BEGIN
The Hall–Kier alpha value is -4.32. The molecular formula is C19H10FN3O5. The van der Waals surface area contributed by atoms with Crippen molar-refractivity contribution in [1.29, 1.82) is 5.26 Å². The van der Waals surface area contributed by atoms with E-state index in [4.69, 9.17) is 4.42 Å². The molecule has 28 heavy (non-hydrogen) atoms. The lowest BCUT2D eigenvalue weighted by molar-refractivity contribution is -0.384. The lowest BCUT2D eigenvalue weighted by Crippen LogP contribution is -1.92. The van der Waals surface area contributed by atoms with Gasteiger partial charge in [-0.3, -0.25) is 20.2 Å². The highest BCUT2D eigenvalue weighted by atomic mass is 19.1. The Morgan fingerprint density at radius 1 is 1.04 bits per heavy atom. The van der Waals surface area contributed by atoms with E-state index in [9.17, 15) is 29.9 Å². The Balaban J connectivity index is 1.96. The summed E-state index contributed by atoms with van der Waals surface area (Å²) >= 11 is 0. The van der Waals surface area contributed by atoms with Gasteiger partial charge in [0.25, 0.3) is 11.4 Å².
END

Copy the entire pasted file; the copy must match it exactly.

The Hall–Kier alpha value is -4.32. The molecular formula is C19H10FN3O5. The van der Waals surface area contributed by atoms with Crippen molar-refractivity contribution in [1.29, 1.82) is 5.26 Å². The van der Waals surface area contributed by atoms with E-state index in [4.69, 9.17) is 4.42 Å². The molecule has 28 heavy (non-hydrogen) atoms. The lowest BCUT2D eigenvalue weighted by molar-refractivity contribution is -0.384. The lowest BCUT2D eigenvalue weighted by Crippen LogP contribution is -1.92. The van der Waals surface area contributed by atoms with Gasteiger partial charge in [-0.3, -0.25) is 20.2 Å². The highest BCUT2D eigenvalue weighted by atomic mass is 19.1. The Morgan fingerprint density at radius 1 is 1.04 bits per heavy atom. The van der Waals surface area contributed by atoms with E-state index in [9.17, 15) is 29.9 Å². The Balaban J connectivity index is 1.96. The summed E-state index contributed by atoms with van der Waals surface area (Å²) >= 11 is 0. The van der Waals surface area contributed by atoms with Gasteiger partial charge in [0.25, 0.3) is 11.4 Å².